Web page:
Things You'll Need
Power chipping hammer
Hold the chipping hammer with both hands. These devices commonly have two hand positions, and many are adjustable for left- or right-handed work. These tools work based on impact with the concrete and create vibration and jarring actions. Take a break if your hands or arms become numb or painful.
Wear safety gear and appropriate clothing when working with concrete chipping tools. This includes safety glasses, work gloves, hearing protection and steel-toed shoes. Wear a hard hat if you're working on a ceiling. If the project results in concrete dust, wear a dust mask.
Chipping or breaking concrete often is the first step in a demolition or repair project. The process breaks up the concrete for removal in small pieces. The end project may involve the complete removal of a concrete slab or a portion of a slab, or the removal of loose pieces before pouring new concrete. Contractors often perform the task, although do-it-yourselfers can complete this job with the assistance of some rental tools.
Mark the area of concrete planned for removal. Check the area for any known cracks or defects that can serve as a starting point for the chipping project.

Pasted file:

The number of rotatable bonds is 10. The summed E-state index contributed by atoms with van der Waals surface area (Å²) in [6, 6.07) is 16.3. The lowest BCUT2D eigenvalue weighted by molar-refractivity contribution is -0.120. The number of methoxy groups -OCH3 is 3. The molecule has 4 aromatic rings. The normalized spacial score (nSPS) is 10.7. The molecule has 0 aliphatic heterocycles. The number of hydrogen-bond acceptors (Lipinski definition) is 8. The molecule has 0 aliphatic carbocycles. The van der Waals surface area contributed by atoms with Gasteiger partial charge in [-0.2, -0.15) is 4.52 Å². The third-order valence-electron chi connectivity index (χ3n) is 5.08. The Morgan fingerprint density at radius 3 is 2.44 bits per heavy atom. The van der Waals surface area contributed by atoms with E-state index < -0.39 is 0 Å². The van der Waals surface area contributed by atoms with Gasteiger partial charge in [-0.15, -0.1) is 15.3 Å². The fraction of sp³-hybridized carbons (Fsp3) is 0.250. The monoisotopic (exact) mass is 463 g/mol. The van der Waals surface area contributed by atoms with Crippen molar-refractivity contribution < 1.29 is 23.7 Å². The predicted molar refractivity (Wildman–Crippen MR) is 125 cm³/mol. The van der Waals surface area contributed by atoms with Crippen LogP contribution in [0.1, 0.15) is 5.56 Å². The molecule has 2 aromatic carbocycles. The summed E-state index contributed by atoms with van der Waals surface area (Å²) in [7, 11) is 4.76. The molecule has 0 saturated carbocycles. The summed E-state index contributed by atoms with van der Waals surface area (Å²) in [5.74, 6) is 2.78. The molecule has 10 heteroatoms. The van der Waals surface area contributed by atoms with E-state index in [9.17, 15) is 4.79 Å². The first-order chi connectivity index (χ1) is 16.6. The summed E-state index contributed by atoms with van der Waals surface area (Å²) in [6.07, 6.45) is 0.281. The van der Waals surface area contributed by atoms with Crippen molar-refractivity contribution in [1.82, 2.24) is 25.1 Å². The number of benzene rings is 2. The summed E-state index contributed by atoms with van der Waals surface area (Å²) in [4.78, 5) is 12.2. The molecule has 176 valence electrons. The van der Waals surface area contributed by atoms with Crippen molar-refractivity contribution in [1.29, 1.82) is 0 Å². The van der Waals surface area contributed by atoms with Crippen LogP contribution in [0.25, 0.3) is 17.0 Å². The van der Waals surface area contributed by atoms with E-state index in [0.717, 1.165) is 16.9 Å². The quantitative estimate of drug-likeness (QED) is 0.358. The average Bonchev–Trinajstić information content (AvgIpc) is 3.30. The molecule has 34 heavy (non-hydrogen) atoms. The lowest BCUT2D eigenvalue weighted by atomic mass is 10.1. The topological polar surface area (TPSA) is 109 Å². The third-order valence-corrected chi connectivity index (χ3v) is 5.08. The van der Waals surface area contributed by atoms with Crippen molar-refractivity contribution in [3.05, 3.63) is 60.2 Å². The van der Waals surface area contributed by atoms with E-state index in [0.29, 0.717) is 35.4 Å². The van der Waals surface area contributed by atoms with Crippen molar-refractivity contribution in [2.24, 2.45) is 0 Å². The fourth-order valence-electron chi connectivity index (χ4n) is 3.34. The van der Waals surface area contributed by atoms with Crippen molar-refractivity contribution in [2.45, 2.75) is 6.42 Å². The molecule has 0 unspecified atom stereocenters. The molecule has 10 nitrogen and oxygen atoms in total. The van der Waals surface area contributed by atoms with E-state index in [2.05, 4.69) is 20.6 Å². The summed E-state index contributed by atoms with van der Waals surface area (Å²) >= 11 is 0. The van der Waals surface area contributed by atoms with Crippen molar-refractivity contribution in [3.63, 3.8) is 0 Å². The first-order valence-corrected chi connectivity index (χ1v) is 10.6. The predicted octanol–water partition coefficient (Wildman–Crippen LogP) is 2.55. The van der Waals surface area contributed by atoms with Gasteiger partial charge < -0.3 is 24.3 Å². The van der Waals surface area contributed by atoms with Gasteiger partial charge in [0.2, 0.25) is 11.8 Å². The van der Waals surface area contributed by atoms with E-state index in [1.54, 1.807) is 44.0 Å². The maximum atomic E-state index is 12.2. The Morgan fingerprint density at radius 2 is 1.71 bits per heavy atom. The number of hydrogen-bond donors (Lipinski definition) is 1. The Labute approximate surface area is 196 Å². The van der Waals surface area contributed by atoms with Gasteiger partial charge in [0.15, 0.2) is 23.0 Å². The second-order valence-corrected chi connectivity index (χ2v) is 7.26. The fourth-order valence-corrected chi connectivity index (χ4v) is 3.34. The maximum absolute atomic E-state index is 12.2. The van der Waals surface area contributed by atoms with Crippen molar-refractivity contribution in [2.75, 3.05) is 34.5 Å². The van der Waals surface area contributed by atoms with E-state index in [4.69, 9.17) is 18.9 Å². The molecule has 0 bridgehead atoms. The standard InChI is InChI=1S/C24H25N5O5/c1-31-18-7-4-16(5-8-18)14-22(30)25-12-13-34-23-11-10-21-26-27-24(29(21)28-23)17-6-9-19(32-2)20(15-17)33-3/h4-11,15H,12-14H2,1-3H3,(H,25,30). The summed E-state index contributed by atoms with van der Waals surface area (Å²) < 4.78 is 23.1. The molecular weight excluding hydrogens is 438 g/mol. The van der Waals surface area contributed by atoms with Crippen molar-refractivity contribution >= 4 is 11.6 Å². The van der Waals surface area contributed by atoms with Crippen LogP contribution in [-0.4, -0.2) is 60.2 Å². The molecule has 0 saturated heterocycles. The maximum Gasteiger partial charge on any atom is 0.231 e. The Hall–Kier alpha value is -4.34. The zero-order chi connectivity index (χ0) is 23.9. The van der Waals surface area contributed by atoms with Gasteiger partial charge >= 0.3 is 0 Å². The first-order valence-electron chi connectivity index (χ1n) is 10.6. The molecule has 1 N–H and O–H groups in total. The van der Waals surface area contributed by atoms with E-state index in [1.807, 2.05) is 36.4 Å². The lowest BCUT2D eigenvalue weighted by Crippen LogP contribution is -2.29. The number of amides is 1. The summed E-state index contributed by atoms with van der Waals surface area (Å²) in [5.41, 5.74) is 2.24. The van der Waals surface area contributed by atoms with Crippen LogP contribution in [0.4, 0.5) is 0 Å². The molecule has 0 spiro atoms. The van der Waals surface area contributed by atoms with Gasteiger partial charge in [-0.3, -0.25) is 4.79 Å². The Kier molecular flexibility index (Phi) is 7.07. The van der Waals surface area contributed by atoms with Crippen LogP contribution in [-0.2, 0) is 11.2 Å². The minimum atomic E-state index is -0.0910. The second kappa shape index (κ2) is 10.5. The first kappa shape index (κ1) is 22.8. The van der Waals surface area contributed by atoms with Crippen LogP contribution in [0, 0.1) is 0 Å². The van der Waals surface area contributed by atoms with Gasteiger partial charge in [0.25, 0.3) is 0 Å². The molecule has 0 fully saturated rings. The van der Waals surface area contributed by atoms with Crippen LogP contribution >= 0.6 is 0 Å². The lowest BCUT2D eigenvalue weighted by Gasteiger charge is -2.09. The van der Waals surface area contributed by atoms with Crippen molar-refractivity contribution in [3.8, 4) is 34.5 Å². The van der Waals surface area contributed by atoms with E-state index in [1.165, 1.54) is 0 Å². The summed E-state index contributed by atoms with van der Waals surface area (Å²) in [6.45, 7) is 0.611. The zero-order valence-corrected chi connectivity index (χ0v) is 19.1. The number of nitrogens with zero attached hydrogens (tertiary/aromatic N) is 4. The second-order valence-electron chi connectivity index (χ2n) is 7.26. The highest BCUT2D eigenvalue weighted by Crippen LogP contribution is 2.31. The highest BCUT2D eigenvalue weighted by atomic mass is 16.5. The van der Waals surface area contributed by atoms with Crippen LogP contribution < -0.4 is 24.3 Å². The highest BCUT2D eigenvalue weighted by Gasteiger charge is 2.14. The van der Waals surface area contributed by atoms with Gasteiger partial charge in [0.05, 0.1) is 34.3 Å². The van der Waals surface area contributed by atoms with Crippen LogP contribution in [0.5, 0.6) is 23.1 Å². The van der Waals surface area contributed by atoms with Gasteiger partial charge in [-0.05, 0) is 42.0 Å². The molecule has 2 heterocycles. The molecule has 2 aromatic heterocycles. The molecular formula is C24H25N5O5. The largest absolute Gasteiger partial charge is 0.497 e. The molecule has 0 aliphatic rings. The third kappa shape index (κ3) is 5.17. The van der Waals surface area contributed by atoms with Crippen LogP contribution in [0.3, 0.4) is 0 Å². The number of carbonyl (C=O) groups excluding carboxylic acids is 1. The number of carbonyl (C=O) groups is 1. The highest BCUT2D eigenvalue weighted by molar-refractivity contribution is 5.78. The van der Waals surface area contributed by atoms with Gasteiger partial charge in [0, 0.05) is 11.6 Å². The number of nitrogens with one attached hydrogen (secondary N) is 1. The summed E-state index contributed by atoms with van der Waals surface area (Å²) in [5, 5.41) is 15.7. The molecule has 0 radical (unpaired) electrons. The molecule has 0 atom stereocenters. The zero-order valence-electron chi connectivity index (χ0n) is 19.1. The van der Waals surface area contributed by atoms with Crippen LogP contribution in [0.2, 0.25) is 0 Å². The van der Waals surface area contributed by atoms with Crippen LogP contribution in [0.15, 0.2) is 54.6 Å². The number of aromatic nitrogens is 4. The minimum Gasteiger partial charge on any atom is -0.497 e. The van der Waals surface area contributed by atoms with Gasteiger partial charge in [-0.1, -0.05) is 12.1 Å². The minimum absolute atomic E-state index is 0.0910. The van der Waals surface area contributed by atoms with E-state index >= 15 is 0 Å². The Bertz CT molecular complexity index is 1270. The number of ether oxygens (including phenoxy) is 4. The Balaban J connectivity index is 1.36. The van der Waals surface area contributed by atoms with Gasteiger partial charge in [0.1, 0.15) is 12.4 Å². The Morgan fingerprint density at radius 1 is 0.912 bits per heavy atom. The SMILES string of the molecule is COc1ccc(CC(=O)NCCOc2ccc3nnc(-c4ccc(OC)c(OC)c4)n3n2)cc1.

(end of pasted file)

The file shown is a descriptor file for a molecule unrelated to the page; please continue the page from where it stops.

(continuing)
Position a chipping hammer, an electrically or air-powered tool that powers a chisel, within the planned work area. Rent an appropriate chipping hammer. Lighter chipping hammers work best on walls or overhead projects, while heavier hammers are used on floors or slabs.
Chip one area at a time, creating chunks of concrete you can lift away from the work area. Use a shovel and wheelbarrow to remove the chipped pieces. Chip the concrete away from any reinforcing rods or wires embedded in the concrete. You will not be able to chip them away.
Cut the reinforcing rod with a hacksaw or cutting torch to cut the metal reinforcing materials. In some situations, if new concrete is planned for the project area, the reinforcing rods can be left in place.
Keith Allen, a 1979 graduate of Valley City State College, has worked at a variety of jobs including computer operator, medical clinic manager, radio talk show host and potato sorter. For over five years he has worked as a newspaper reporter and historic researcher. His works have appeared in regional newspapers in North Dakota and in "North Dakota Horizons" and "Cowboys and Indians" magazines.